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Did you ever wander

 

Among the winking

 

Cobwebbed nooks

 

Of times gone by,

 

Among the darkened, wind-shifting streets,

 

Or else leaf through

 

Broken backed and faded books

 

On the forgotten shelf?

 

Or peer at a copper plate

 

Of unremembered scripts

 

Of ancient deeds

 

And hero tales long left

 

Unsung,

 

Or drift among those lost stone gods,

 

Their noses knocked asunder

 

By mortar fire

 

In some unmentionable war,

 

Or, through rain that falls in opalescent sheets,

 

Seek out temples entrenched under

 

The thick jungled trunks of time, of seeding pods, and twilit weeds,

 

Or visit deep in crypts

 

Where rest the tales, in a lost urn,

 

Of eons flown,

 

Of higher, rainbowed hallways in the sky

 

Where gods and beings once had shone

 

When trees were worshipped,

 

As they ought to be,

 

When holy rocks

 

And elf

 

And giant

 

Roamed among the crowds

 

Of shimmering lilies in the mist,

 

Where deer run free

 

And hummingbirds hover

 

In the half-lit glimmer of the dancing dawn

 

On those wildflowered ilses – still untouched, radiant –

 

Or have you

 

Heard coursing hooves ringing

 

Through the starbright forest

 

Of a green-mossed eternity,

 

And did you ever gasp

 

To glance back

 

At the paltry present time that seemed

 

So suddenly all awry,

 

So shorn of grace?

 

Look now – a poor cut-out,

 

A false façade,

 

A parody concocted of every chemical,

 

Torn metal,

 

And toxic dust,

 

A humdrum bar-coded day,

 

Bereft of meaning,

 

Meant to squander,

 

And nights of mechanical terror

 

That grate

 

Against the soul,

 

Though all quite scientific and practical,

 

Of course.

 

Did you ever find the present world a little lacking?

 

Cars chrome-bright, junkyards of rust,

 

Oil wells bubbling

 

And spewing out the oddest orange river,

 

Computer graphics jingling a frantic caper,

 

Medical mirages, ill-inducing potion and pill?

 

War-cratered skeletons

 

Of cities loom at the edge of the shattered rim,

 

Lies and lies and weary doom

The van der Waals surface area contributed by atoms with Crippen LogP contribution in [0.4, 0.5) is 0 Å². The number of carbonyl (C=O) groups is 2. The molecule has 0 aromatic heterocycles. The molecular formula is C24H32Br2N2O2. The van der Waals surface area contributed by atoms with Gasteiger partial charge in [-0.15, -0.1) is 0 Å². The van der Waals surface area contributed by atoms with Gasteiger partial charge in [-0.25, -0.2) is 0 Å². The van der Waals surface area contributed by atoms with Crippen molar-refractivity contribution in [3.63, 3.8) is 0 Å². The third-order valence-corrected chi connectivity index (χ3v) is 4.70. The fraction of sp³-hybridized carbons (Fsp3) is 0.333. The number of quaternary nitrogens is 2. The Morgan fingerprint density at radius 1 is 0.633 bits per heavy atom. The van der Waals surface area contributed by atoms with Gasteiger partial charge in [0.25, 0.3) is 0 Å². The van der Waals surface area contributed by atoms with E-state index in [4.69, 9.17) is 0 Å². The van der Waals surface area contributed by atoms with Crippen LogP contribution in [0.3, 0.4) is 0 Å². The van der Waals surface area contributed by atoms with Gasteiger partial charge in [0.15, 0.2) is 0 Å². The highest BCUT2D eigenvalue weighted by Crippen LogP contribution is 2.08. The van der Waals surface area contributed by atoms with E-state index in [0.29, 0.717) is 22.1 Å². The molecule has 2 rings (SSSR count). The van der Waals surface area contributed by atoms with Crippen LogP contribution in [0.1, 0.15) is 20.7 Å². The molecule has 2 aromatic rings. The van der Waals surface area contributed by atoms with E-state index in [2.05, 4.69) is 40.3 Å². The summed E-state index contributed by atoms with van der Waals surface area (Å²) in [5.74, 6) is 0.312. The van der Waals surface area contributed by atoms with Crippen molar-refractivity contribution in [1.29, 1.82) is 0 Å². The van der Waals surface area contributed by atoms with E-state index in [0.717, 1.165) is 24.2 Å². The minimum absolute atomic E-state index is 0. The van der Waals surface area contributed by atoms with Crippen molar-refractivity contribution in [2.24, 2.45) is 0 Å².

And here comes death – grim and dreary –

 

Tripping after.

 

A clanking alleyway

 

Where the faltering march

 

Of the bedraggled lout,

 

The troll,

 

Plunges on and on

 

Into the dank and danker

 

Cellars of caustic confusion

 

(Where now the shack

 

On the hill

 

That slipped

 

Into the mist

 

Where strangers from a far star

 

Sought shelter?)

 

Did you ever watch that oft-trod stairway

 

From the first magic light of stars, fall

 

Down, down into the iron pits of delusion,

 

Of nowhere at all,

 

Where darkness dwells and nothing more?

 

And did you ever wonder

 

When will the thunderclouds gather again

 

And the wind fiercely roar,

 

Dragon-winged in snow

 

And sleet,

 

Spilling rain

 

Across the open plain

 

Like the glad-running,

 

Unshod

 

Feet

 

Of the wild horse

 

That once gleamed

 

In the sun,

 

Rain clouds like the enduring face

 

Of an early people

 

Brave, eagle-hearted,

 

Who will walk again

 

To the quickening drum of wisdom?

 

Now will the improbable one

 

Who speaks with unforked tongue

 

Return,

 

Followed by those who shake the sleep from their eyes

 

In the wan,

 

Uncharted

 

Light of a new

 

Day?

 

When

 

Will the wind blow

 

A wind to make way

 

For the gods of yesteryear

 

To unclasp

 

The hold

 

On the windowed arch,

 

On those most ancient rocks

 

That climb like towers

 

To the sky,

 

Who bring back the innocent ones,

 

The cottontail, the whimsical sage grouse, the fox,

 

The juniper stand,

 

The pinions,

 

The cry

 

Of the killdeer,

 

The wild flowers,

 

And the coyote who dances in the gentle moonlight,

 

Her song

 

Unheard

 

So long

 

Yet ever remembered,

 

Bright

 

In the mystic night,

 

So old, and gone

 

And yet to rise again

 

When the winds call

 

Alone on the stone

 

And grass-blown land?

 

 

Written in October, 2015

 

© Sharon St Joan, 2017

 

Photo: © Dan Ross / Dreamstime.com